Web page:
As winter turned to spring on the car lot, I started to get ancy. My career -- before selling cars -- was all about growing stuff. I worked on farms, and in the landscape and nursery industry. People like me have an internal clock. When the growing season nears, we’re drawn to the garden, which was always part of my job before -- but not now. Automobile-covered blacktop was my world now. I was so disgusted with the lack of plant life around me that I went to the owner and asked if I could plant flowers in an empty raised bed in the front of the store. He gave me the money to go buy the plants, and I came in on my day off and got to work. I think everyone that worked there thought I was losing my mind. One after another, my coworkers would walk by and ask me why I was doing this. Some would accuse me of sucking up to the owner. My response over and over: “I have to do this.” I probably was losing my mind.
One of the advantages of being “the guy that planted the flowers”, was getting customers dropped in my lap that management perceived as being more appropriate for a guy like me. One of those customers was a yoga teacher from Boston named Sarah. Sarah had finally decided it was time to own her own car. I wasn’t surprised to learn that whenever she needed a car in the past, one of her students would lend her their Audi. She just seemed so damn happy with her life. People like being part of something like that -- and there just was not any defense for her eyes. We spent almost the whole afternoon driving around in different cars, and talking. People usually tell you things about their life while trapped on a test drive, but I don’t think I’ve ever experienced the level of vulnerability with a customer like I did with Sarah. She told me about this much younger guy from her yoga class that she was getting involved with, and wanted to know if I thought it could work. I was thinking “No way! It can’t work! You’ll get hurt! Cut him loose!” But all I remember saying was, “that can be tricky.” Before our long test drives were over, I made sure that Sarah knew my career plans were much different than selling cars. “I just want to grow tomatoes” I told her. I guess my test-drive pitch (about myself) needed a little work.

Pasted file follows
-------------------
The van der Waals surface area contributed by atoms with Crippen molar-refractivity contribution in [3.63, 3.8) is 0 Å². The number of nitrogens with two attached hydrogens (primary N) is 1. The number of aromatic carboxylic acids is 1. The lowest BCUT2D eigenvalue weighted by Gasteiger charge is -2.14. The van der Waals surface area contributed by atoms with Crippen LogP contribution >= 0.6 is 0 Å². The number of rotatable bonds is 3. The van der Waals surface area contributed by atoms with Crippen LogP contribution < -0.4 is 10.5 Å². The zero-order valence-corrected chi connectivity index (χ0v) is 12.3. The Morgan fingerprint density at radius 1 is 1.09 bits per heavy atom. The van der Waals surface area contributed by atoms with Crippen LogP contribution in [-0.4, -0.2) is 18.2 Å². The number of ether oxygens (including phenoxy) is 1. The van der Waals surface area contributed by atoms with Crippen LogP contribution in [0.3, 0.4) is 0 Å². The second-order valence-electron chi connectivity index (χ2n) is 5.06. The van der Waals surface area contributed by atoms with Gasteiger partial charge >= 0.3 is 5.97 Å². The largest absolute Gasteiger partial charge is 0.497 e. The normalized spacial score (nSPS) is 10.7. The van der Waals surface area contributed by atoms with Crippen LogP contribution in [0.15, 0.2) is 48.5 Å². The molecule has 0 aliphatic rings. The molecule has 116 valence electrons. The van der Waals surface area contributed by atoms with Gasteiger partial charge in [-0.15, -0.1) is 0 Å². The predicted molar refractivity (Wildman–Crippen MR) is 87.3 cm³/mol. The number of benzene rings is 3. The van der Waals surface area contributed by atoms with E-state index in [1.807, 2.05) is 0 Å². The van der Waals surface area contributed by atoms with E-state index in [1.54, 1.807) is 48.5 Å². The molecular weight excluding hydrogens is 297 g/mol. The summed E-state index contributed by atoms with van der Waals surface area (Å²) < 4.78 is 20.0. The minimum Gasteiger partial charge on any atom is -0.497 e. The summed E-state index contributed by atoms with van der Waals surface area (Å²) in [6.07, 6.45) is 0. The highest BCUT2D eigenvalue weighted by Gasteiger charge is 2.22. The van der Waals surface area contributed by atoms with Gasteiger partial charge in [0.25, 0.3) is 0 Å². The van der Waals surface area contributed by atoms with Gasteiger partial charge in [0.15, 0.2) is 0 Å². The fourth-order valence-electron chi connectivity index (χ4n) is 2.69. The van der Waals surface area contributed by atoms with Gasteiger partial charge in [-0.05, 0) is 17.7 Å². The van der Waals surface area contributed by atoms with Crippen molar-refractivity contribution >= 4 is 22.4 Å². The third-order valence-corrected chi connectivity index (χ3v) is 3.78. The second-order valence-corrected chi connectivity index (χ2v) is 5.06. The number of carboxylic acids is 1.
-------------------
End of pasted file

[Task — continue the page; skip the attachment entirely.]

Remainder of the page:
Doing the evening shift at the car lot was the worst torture. As Gary, one of the most sedentary salesman at the dealership put it, “It’s like doin’ time.” During those shifts, when I wasn’t burning through the Song of Ice and Fire novels on my phone, I was thinking about how I ended up there. I thought a lot about my girlfriend, of several years, and how she must have felt telling her friends and family what I was doing with my life when they asked. There is nothing wrong with selling cars for a living. It’s just that I had talked a really good game about what my business plan was when I quit my last job, and how certain I was that the idea was going to be huge. The truth was that I hated that job and that’s why I quit. It was a situation where I took a job I didn’t want, so I could move back to Cape Cod for a life I didn’t want. Then I decided I’d make it all better by starting my own business -- a business that never even got off the ground; now I was a car salesman. I was left on those evenings pondering every impulsive decision I had made to get me to that showroom.
I wanted to love my life the way people like, Sarah the yoga-goddess, loved theirs. That wasn’t going to happen for me selling cars. About a year after I became a car salesman, I walked out the showroom door for the last time, to start a new job running a local farm. John, the youngest salesman on the floor, came running out after me. “Can I call you about the flowers if I have questions?” he asked. I gave him a hug and said, “Yeah man, call me about the flowers”.
This blog is about who I am, or more accurately, why I am. The first post needed to be about the rawest ingredients. I know so many people have different versions of this story; it's just "part of growing up" people say. The ending to the story depends a lot on the people you have in your life. What gets us through, and sometimes propels us out of the most difficult times we face, can be as simple as a second chance -- in my case, dozens of chances. If you see someone struggling to find their way, just remember that you have the choice -- to pile on, or help them get through that difficult time. I was fortunate enough to have more people that wanted to help me get through.